by Eliaser Ndeyanale and Victoria Wolf

Namibian Correctional Service commissioner general Raphael Hamunyela says it is difficult to isolate prison inmates because there are not enough rooms for prisoners who have tested positive for the novel coronavirus.

Hamunyela made this comment after an official from Windhoek Correctional Facility contacted The Namibian to complain that no social distancing measures were in place at the prison and no masks were provided at the facility. 

“The inmates are overcrowded and there’s no testing happening. It’s not right and we are at risk,” the official said. 

Hamunyela said the correctional facility could not afford to buy personal protective equipment and sanitisers because “even the government cannot afford them”.

He said the prison authorities were encouraging their officials and inmates to wash their hands with soap and water.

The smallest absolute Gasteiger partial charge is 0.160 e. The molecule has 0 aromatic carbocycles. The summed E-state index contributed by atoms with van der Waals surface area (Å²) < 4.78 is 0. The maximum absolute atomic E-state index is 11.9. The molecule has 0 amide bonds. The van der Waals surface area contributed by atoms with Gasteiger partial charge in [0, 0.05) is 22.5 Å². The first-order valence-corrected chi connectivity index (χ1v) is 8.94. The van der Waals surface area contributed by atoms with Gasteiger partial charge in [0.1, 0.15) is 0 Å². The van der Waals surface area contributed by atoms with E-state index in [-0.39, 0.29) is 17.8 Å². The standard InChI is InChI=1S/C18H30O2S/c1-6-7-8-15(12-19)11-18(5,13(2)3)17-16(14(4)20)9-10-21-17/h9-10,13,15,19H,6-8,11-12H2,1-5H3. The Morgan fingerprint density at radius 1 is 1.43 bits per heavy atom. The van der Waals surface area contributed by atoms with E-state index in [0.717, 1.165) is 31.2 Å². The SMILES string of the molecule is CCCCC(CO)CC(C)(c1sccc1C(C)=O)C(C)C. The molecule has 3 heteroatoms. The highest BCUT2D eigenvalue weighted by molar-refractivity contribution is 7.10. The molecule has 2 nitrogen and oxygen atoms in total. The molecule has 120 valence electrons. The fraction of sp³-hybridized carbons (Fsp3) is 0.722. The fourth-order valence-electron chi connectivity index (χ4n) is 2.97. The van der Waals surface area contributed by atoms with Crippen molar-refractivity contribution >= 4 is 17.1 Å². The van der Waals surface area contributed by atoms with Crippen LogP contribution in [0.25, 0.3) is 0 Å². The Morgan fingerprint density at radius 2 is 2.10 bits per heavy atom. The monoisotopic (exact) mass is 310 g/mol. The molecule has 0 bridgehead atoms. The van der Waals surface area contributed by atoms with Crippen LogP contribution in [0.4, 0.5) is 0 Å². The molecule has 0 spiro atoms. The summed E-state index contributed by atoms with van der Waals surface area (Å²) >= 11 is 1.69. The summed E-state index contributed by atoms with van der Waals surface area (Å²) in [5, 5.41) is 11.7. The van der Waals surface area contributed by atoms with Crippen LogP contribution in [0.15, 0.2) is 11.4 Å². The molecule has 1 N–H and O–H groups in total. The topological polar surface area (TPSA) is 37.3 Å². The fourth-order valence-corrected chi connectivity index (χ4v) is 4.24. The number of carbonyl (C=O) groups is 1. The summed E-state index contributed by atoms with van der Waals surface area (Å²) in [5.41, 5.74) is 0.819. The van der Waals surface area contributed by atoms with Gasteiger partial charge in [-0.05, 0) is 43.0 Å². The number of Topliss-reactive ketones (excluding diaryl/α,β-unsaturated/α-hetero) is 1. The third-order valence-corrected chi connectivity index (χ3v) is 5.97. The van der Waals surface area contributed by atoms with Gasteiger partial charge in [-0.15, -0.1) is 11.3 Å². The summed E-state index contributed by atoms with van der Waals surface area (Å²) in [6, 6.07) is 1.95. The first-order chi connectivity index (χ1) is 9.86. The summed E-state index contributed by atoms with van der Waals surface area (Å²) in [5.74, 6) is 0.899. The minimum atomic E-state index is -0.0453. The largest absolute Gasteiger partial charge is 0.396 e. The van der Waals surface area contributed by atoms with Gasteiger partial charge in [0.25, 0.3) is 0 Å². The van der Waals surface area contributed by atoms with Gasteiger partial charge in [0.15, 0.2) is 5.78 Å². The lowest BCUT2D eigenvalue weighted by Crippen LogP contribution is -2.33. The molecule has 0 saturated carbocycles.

“Those things are expensive. Imagine we have more than 4 000 inmates at Windhoek Correctional Facility alone. Is it [sanitisers] even needed? We encourage them to wash their hands with soap,” he said.

On social distancing, especially when inmates are being transported in a van when taken to hospital or court, Hamunyela said it was not necessary to observe social distancing as inmates were treated like people from the same house.

“These people are from the same cordoned area – no need to seperate them. Covid-19 is brought in by people who are coming in from outside, including our officials. Every day we are getting new people from outside,” he stated.

Hamunyela confirmed in August that 100 inmates at the facility tested positive for the coronavirus. 

On Thursday he said 80% of those inmates have recovered, adding that only 13 prisoners have not yet recovered.

During a Covid-19 briefing last month, health minister Kalumbi Shangula said the risk of infection in prisons was particularly high. 

“It is imperative that people in places like prisons, holding cells, hospitals, hostels, police camps and military barracks observe more precautionary measures as the risk of fast transmission among a number of people is very high in these settings,” Shangula said.

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